A former al-Qaeda bombmaker turned MI6 agent has warned that a senior Isis commander is plotting a Christmas terror campaign in European countries, like reported by inews.co.uk
Aimen Dean, who spent eight years spying on the Islamist group before his cover was blown by a US intelligence leak, said plots were being hatched in ungoverned areas of northern Syria and Libya to launch attacks in revenge for the re-publication in France of cartoons of Mohamed.
The alleged plan to try to send attackers via Turkey and across the Mediterranean from North Africa is being masterminded by Abu Omar al-Shishani, a Georgian Isis commander who was believed to have been killed in an American air strike in 2016 but is now believed to have survived his injuries.
Mr Dean said it was his understanding that extremists had decided to try and use the lifting of lockdown restrictions during the Christmas period to launch attacks in Europe, in particular against the UK, France and Germany.
Britain last month moved up to its second highest terror threat level of “severe”, meaning an attack is believed to be highly likely while there is no specific intelligence pointing to a particular target. The change followed a recent spate of attacks in France and Austria, where an Isis sympathiser killed four people during a gun rampage in Vienna.
Speaking to a policing and security audience at the online International Security Week conference in London, Mr Dean said Shishani, who is thought to be based in northern Syria, was planning to infiltrate attackers from the remaining outposts of Islamic State activity following the recent re-publication of Charlie Hebdo cartoons of Mohamed. A French teacher, Samuel Paty, was murdered in October after showing the cartoons to his class.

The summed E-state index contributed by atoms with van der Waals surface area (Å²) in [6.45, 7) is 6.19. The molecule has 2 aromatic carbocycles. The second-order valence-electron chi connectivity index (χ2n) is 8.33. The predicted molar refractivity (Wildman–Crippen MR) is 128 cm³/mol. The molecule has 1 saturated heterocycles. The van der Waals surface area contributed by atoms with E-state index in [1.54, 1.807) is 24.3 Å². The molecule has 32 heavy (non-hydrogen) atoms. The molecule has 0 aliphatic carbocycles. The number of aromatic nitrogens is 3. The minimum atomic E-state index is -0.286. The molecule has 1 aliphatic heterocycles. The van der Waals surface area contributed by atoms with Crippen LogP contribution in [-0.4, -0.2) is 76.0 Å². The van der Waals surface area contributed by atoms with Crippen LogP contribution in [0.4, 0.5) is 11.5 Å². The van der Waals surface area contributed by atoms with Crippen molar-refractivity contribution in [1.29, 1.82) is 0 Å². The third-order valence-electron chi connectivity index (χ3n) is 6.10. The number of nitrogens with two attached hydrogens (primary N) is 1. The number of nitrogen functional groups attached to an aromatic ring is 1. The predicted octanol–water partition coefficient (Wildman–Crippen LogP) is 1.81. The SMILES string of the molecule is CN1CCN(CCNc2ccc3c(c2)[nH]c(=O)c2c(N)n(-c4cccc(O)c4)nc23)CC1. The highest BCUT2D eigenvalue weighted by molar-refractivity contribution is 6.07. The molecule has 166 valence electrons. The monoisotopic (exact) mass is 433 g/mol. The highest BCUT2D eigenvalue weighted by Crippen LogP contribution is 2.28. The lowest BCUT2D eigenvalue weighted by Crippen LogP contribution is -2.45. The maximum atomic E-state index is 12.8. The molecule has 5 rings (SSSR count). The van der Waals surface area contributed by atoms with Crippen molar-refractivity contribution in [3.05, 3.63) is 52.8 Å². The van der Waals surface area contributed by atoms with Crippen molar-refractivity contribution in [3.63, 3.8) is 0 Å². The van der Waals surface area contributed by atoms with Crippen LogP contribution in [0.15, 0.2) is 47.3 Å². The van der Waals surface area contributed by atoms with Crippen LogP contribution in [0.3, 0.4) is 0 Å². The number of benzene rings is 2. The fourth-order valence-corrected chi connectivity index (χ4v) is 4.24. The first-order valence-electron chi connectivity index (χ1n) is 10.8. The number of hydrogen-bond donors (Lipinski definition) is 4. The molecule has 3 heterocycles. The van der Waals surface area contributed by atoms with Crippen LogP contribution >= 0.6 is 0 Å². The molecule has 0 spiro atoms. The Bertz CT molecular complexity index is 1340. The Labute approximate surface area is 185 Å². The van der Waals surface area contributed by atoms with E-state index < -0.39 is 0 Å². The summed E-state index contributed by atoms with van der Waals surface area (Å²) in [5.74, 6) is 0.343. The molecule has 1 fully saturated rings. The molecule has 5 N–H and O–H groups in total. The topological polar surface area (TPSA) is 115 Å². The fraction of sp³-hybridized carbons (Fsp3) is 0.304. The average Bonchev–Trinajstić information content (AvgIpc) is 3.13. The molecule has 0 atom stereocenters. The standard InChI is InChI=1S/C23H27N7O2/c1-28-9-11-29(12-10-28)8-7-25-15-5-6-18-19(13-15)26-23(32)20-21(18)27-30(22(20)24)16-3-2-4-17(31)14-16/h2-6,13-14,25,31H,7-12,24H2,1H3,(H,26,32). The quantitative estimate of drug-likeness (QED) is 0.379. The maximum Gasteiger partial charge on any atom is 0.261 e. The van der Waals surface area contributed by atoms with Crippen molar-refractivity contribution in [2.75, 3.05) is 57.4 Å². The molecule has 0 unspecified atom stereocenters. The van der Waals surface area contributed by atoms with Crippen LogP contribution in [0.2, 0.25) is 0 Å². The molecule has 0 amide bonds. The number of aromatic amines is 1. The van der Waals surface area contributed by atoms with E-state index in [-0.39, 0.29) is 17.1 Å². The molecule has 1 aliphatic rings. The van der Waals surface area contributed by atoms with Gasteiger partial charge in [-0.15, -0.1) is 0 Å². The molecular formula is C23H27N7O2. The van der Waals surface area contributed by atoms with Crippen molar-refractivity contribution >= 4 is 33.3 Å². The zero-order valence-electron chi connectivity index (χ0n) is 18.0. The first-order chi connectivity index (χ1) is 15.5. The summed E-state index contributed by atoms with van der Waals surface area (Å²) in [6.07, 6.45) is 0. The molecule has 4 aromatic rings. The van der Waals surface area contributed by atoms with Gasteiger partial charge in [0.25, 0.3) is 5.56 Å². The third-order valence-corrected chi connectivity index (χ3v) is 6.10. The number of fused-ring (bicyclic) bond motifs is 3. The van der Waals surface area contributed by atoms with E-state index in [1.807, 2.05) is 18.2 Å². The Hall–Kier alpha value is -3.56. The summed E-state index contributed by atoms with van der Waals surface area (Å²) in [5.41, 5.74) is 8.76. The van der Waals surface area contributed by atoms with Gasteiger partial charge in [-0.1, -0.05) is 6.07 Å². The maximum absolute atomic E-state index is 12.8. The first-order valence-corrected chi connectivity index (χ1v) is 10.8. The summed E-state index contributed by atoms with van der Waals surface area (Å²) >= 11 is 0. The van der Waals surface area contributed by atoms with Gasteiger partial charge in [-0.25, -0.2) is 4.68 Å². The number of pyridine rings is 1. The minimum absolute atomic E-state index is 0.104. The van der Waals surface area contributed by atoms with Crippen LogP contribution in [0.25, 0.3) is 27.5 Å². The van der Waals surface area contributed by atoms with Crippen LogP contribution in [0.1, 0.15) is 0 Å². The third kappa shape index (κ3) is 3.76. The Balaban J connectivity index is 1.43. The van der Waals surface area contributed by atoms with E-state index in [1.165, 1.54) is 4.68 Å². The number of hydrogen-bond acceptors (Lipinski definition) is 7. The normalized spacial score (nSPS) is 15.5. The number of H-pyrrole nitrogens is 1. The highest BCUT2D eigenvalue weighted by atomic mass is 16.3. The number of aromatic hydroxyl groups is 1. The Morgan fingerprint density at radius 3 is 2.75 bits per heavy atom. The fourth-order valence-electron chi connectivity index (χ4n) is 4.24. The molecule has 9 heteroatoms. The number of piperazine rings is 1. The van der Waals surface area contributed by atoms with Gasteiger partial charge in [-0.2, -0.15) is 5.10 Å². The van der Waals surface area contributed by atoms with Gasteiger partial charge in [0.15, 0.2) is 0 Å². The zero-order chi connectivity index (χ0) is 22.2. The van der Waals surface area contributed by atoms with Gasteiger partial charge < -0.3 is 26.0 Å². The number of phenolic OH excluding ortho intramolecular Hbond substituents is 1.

Mr Dean said: “The worry is that, according to people who know him, [Shishani] is planning to avenge the Prophet Mohamed cartoons in places like Germany, UK, France and all around Christmas time.
“I’m afraid I’m not bearing good news but we need to be worried about the wave of terror that is coming from northern Syria and Libya for Christmas this year.”
Since the collapse of Isis’ so-called caliphate in Syria, nearly all Islamist attacks in western Europe have been carried out by individual assailants who appear to have been inspired by the online propaganda of established groups rather than had their actions directly co-ordinated by extremist commanders
However, the remnants of Isis retain the ambition of launching co-ordinated attacks and, according to Mr Dean, have squirrelled away as much as $450m (£334m) in criminal funds secured at the height of their power.
The French authorities are still investigating whether Brahim Aouissaou, the Tunisian-born man who murdered three people in a church in Nice in October, had direct links with Islamist groups. The 21-year-old killer, who was shot eight times by police, had crossed the Mediterranean just three weeks before the attack and was found to have Islamic State images on his phone along with an audio message describing France as a “country of unbelievers”.
Mr Dean, who now works as a consultant on terrorism and Middle Eastern affairs, said: “This promise of no lockdown at Christmas has made it a more attractive timeframe for targeting. Already they have been thinking about it, already they have been looking at it and I feel this will be the next target.”